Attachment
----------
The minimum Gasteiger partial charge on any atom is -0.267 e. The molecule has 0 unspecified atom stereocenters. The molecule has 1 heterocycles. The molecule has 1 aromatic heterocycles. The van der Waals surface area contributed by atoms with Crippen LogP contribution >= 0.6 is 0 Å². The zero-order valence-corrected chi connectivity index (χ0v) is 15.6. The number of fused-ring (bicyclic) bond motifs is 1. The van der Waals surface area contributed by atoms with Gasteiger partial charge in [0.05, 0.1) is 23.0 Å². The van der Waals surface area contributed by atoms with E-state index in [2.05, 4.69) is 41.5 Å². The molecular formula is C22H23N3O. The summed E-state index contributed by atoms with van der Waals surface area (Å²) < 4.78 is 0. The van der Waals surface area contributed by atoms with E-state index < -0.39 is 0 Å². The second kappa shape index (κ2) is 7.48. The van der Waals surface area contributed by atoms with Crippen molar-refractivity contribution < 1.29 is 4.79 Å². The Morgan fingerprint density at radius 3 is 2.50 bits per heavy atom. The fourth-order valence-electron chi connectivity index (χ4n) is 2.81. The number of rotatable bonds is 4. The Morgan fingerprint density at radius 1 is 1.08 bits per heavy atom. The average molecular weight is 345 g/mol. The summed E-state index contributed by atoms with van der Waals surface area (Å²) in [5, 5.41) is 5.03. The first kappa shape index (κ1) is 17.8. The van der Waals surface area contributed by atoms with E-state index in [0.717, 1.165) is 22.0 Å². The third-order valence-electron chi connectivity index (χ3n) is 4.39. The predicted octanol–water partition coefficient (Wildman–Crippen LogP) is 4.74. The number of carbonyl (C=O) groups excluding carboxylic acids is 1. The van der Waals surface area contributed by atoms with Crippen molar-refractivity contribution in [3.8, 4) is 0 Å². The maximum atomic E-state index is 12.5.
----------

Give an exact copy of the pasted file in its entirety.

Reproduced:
The minimum Gasteiger partial charge on any atom is -0.267 e. The molecule has 0 unspecified atom stereocenters. The molecule has 1 heterocycles. The molecule has 1 aromatic heterocycles. The van der Waals surface area contributed by atoms with Crippen LogP contribution >= 0.6 is 0 Å². The zero-order valence-corrected chi connectivity index (χ0v) is 15.6. The number of fused-ring (bicyclic) bond motifs is 1. The van der Waals surface area contributed by atoms with Gasteiger partial charge in [0.05, 0.1) is 23.0 Å². The van der Waals surface area contributed by atoms with E-state index in [2.05, 4.69) is 41.5 Å². The molecular formula is C22H23N3O. The summed E-state index contributed by atoms with van der Waals surface area (Å²) < 4.78 is 0. The van der Waals surface area contributed by atoms with E-state index < -0.39 is 0 Å². The second kappa shape index (κ2) is 7.48. The van der Waals surface area contributed by atoms with Crippen molar-refractivity contribution < 1.29 is 4.79 Å². The Morgan fingerprint density at radius 3 is 2.50 bits per heavy atom. The fourth-order valence-electron chi connectivity index (χ4n) is 2.81. The number of rotatable bonds is 4. The Morgan fingerprint density at radius 1 is 1.08 bits per heavy atom. The average molecular weight is 345 g/mol. The summed E-state index contributed by atoms with van der Waals surface area (Å²) in [5, 5.41) is 5.03. The first kappa shape index (κ1) is 17.8. The van der Waals surface area contributed by atoms with E-state index in [0.717, 1.165) is 22.0 Å². The third-order valence-electron chi connectivity index (χ3n) is 4.39. The predicted octanol–water partition coefficient (Wildman–Crippen LogP) is 4.74. The number of carbonyl (C=O) groups excluding carboxylic acids is 1. The van der Waals surface area contributed by atoms with Crippen molar-refractivity contribution in [3.8, 4) is 0 Å². The maximum atomic E-state index is 12.5.